Volvos are popular choices for car buyers in California and around the country who place safety above all other considerations, and the Swedish company has developed a reputation for introducing new accident avoidance technology before other carmakers. Volvo added to their safety legacy recently by announcing that it will soon be installing sensors and cameras in its vehicles that are designed to detect signs of distracted or intoxicated driving.
According to Volvo, the sensors and cameras will observe driver and vehicle behavior and then slow cars down and park them safely to prevent serious accidents. The technology will intervene when vehicles weave across lanes, driver reactions are not as rapid as they should be, no steering input is noticed for a dangerous amount of time or motorists look away from the road ahead for more than a matter of seconds. Volvo has also announced that all of its 2020 cars, SUVs, crossovers and wagons will be limited to a top speed of 112 mph.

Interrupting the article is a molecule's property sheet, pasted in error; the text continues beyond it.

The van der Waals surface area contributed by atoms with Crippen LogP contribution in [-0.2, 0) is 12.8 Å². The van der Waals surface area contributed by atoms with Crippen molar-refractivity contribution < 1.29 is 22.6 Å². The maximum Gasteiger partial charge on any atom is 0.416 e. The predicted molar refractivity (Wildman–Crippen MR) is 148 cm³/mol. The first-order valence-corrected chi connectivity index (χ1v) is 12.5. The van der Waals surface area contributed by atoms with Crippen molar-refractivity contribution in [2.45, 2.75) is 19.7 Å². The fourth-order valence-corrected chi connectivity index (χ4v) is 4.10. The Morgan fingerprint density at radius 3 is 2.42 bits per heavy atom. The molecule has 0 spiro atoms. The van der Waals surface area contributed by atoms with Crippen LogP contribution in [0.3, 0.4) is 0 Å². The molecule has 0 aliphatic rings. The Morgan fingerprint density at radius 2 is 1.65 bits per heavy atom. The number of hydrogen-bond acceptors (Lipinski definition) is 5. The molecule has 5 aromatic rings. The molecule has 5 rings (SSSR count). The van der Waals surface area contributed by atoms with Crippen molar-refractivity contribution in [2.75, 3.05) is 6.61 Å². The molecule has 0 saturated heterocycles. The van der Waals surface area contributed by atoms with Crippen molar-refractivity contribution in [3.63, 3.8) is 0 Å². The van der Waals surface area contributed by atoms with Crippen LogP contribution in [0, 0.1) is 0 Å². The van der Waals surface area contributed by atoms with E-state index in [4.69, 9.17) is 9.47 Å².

Traffic accident fatalities have soared in recent years despite the introduction of autonomous safety systems, and drunk and distracted driving remain persistent road safety problems. Fatality figures gathered by the National Highway Traffic Safety Administration reveal that impaired motorists caused accidents that claimed the lives of 10,874 road users in 2017 alone.
Road users who are injured in distracted or drunk driving accidents often choose to pursue civil remedies. When representing such a client, experienced personal injury attorneys may scrutinize police accident reports closely. This is because most civil lawsuits are resolved at the negotiating table, and reckless motorists or their insurance providers may be more eager to settle when law enforcement provides evidence of negligent behavior. Another reason car accident lawsuit defendants might settle is because civil plaintiffs are not required to prove their cases beyond reasonable doubt.